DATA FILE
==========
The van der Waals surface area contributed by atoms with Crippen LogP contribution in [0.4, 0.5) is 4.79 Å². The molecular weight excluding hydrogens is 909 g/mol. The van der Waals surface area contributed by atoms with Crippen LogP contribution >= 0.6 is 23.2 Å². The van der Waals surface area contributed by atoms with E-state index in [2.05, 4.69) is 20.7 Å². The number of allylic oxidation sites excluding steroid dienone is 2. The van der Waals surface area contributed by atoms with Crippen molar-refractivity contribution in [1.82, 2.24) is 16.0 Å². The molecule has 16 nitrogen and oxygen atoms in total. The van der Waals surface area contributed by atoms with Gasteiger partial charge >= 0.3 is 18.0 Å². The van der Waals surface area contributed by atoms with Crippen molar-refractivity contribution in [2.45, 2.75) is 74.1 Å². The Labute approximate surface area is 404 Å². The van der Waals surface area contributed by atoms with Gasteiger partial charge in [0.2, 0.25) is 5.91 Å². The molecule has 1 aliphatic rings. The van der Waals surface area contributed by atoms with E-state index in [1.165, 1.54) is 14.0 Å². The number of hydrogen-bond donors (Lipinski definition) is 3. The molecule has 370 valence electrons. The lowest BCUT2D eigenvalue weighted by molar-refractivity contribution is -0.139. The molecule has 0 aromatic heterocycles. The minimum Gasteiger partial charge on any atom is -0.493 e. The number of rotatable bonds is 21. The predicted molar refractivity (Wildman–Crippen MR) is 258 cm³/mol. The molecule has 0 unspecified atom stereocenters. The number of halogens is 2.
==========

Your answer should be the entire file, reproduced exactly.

The van der Waals surface area contributed by atoms with Crippen LogP contribution in [0.4, 0.5) is 4.79 Å². The molecular weight excluding hydrogens is 909 g/mol. The van der Waals surface area contributed by atoms with Crippen LogP contribution >= 0.6 is 23.2 Å². The van der Waals surface area contributed by atoms with E-state index in [2.05, 4.69) is 20.7 Å². The number of allylic oxidation sites excluding steroid dienone is 2. The van der Waals surface area contributed by atoms with Crippen molar-refractivity contribution in [1.82, 2.24) is 16.0 Å². The molecule has 16 nitrogen and oxygen atoms in total. The van der Waals surface area contributed by atoms with Gasteiger partial charge >= 0.3 is 18.0 Å². The van der Waals surface area contributed by atoms with Crippen molar-refractivity contribution in [2.45, 2.75) is 74.1 Å². The Labute approximate surface area is 404 Å². The van der Waals surface area contributed by atoms with Gasteiger partial charge in [0.2, 0.25) is 5.91 Å². The molecule has 1 aliphatic rings. The van der Waals surface area contributed by atoms with E-state index in [1.165, 1.54) is 14.0 Å². The number of hydrogen-bond donors (Lipinski definition) is 3. The molecule has 370 valence electrons. The lowest BCUT2D eigenvalue weighted by molar-refractivity contribution is -0.139. The molecule has 0 aromatic heterocycles. The minimum Gasteiger partial charge on any atom is -0.493 e. The number of rotatable bonds is 21. The predicted molar refractivity (Wildman–Crippen MR) is 258 cm³/mol. The molecule has 0 unspecified atom stereocenters. The number of halogens is 2.